Recovering from Tropical Storm Irene

Vyto Starinskas photo

Originally published in the Rutland County Express on 9/8/11.

What a difference a week makes.

As I stood in line at the Rutland Food Co-op last Sunday morning waiting to buy my iced coffee, like I do every week on my way in to work, I paused for a moment to reflect. A week ago (almost to the hour) I was standing in the exact same place.

At the time, Irene was barreling up the East Coast, but while it was rainy, the Category 1 storm that hit New York seemed like it would sputter out into some high winds and moderate rain by the time it reached us.

The night before, my friends and I gathered at my apartment to for a hype party of sorts. We made hurricanes, turned on Fox News to enjoyed Geraldo Rivera’s over-the-top coverage and Mayor Bloomberg’s bilingual press conferences.

While we did not fault anyone for taking the appropriate precautions, we couldn’t help but scoff at the media’s typically panicked tendencies.

In Rutland on Sunday morning, the rain was steady, to be sure, but it showed no sign of what was in store. By mid-afternoon, however, word started trickling into the newsroom that some of Rutland’s low-lying neighborhoods were flooding and Clover Street was being evacuated.

Fearing for the downtown, which in recent years has been a magnet for flood waters, one of us took a stroll outside to inspect the scene. Water was flowing where it needed to go and the transit center was dry.

Our photographers had been out in the field all day and by later afternoon they were calling in with increasingly troubling reports. Finally, one of them returned around 4 p.m., with photos from Route 4 in Mendon.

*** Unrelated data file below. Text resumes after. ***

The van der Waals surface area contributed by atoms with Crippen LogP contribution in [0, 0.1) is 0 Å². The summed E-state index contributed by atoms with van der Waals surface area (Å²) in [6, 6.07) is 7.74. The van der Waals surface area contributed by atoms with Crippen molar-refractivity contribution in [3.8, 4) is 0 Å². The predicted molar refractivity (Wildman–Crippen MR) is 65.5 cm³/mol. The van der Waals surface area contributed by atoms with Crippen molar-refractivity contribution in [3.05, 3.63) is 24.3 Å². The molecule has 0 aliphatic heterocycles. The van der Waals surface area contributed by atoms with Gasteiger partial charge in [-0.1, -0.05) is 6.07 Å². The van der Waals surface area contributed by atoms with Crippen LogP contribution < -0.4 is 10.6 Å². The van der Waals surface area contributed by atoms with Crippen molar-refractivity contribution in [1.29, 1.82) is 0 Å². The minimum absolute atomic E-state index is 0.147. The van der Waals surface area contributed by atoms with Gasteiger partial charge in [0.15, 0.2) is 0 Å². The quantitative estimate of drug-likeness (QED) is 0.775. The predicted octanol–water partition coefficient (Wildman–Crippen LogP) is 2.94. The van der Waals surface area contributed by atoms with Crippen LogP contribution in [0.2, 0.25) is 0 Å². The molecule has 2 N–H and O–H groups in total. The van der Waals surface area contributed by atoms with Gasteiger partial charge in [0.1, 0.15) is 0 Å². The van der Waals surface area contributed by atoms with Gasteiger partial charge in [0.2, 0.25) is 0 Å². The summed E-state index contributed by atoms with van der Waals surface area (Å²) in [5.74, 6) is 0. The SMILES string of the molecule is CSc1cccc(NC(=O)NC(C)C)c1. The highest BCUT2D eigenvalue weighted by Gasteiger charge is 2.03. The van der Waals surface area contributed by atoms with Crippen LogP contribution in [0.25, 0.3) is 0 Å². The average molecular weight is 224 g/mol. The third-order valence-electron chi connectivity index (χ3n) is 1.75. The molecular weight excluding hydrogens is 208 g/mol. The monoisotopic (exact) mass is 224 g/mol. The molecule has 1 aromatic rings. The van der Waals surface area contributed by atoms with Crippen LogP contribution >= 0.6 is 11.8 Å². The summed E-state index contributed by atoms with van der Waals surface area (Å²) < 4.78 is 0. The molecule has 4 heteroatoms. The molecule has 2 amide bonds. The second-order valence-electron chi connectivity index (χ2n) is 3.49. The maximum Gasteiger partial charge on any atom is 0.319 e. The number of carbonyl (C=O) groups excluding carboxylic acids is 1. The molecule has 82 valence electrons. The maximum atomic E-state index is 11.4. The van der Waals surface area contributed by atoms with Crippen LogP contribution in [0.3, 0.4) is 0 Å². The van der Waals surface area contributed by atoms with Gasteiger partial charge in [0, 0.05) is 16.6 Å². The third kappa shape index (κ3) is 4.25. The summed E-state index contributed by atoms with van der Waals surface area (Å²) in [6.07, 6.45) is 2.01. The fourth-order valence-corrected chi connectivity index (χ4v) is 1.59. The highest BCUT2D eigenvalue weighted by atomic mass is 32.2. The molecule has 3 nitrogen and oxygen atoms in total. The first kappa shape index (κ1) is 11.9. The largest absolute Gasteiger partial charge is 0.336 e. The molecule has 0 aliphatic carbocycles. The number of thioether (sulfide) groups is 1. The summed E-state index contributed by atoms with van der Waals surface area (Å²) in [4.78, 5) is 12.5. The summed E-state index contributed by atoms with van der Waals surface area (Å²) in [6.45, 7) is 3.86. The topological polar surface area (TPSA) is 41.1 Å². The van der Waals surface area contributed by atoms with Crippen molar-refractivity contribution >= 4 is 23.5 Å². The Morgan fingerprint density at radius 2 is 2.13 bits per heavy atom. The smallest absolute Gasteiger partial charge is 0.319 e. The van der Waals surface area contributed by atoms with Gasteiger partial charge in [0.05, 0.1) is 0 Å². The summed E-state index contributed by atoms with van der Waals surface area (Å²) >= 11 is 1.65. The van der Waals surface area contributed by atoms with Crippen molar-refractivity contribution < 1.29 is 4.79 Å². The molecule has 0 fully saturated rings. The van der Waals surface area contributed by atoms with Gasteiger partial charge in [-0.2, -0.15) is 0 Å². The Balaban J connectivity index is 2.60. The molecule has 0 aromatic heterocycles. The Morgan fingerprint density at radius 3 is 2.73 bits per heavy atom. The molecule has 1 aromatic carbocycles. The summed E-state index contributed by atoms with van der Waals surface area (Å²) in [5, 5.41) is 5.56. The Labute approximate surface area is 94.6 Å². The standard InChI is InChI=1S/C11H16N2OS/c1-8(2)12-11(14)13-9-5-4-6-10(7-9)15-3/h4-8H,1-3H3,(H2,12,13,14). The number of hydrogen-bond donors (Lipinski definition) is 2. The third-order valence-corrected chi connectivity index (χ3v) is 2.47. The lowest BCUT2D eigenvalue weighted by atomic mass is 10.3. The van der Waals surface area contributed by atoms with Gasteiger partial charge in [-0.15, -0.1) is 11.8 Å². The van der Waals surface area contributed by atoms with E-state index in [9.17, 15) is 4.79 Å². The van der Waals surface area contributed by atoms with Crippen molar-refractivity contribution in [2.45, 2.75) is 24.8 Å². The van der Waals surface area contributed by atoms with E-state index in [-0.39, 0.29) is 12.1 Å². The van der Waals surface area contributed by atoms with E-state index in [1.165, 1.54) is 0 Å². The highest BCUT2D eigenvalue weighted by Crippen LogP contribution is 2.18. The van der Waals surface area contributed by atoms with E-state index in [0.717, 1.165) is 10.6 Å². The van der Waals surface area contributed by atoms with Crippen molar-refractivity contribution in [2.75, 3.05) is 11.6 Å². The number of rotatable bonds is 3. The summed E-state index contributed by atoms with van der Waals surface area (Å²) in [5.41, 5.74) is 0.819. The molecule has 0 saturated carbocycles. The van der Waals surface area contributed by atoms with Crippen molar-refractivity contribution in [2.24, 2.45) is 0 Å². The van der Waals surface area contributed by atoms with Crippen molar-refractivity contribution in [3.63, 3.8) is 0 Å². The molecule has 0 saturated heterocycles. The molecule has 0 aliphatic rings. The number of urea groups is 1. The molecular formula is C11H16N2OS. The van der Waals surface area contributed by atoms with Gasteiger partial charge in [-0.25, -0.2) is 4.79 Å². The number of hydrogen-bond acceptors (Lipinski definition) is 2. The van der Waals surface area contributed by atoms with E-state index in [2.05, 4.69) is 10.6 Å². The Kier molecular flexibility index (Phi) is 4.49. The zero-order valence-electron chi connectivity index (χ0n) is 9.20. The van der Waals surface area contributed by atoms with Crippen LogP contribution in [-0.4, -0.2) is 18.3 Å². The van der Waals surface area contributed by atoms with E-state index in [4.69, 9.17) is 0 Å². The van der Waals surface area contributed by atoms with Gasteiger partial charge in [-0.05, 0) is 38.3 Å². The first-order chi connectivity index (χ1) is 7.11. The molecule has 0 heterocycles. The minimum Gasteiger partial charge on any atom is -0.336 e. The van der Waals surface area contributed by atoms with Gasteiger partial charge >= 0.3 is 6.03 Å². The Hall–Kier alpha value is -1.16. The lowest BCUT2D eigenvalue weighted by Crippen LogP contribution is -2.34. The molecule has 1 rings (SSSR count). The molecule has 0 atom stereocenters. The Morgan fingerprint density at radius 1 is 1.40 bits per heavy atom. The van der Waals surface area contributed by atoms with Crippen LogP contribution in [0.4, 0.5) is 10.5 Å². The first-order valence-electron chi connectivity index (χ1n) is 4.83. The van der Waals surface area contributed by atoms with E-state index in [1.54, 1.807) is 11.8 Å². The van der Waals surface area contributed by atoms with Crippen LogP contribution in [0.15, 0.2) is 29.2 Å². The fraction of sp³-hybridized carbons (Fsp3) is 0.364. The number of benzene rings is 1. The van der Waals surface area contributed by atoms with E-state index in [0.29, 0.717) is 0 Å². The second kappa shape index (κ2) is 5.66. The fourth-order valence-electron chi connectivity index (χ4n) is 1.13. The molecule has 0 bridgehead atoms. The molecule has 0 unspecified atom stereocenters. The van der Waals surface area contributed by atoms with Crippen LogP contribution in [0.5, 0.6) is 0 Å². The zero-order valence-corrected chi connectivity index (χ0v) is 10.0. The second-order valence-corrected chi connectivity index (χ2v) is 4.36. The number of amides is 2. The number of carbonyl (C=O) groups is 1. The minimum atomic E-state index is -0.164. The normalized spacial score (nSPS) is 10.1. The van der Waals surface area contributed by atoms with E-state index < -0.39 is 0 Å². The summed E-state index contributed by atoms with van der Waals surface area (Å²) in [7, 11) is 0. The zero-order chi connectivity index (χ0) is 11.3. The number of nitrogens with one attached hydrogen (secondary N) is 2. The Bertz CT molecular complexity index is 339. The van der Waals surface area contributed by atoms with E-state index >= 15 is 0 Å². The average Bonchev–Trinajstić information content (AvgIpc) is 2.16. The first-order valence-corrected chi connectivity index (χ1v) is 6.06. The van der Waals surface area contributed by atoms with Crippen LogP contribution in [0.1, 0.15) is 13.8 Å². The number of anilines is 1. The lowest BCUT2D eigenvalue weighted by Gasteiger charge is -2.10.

I was speechless. The road was gone. Just gone.

Things started moving quickly after that. As news came in from Brandon, Clarendon and beyond, we realized that Irene had saved her worst for Vermont.

Between working, I began re-posting photos and videos as they popped up on my Facebook feed — each new image a bit more dramatic and unbelievable.

Then, the lights went out. The newsroom was in darkness. Not missing a beat, we scooped up all available laptops, sent people home to get more and regrouped in a conference room at Rutland Regional Medical Center where we finished putting out the Herald and the Times Argus — several reporters and editors hunched over laptops working furiously under a fast-approaching deadline.

All the while, we took turns monitoring the social media conversation as well as moderating the live blog we had set up for the storm. We investigated and reported as fast as we could: Chittenden Dam was safe; Patch’s Dam wasn’t going to burst; Route 7 in Clarendon was cut off; Brandon was under water.

By the end of the night, I was in a daze. Everything I saw seemed unreal. Surely, this didn’t really just happen.

The next morning was no better. The light of day laid bare the full extent of the damage. Despite the terrible flooding on the western side of the city, which by itself would be significant, Rutland fared far better than the dozens of town that were now completely cut off. Pittsfield, Killington, Stockbridge, Rochester, Plymouth and many others were islands — Routes 4 and 100 had been eviscerated. People were stranded.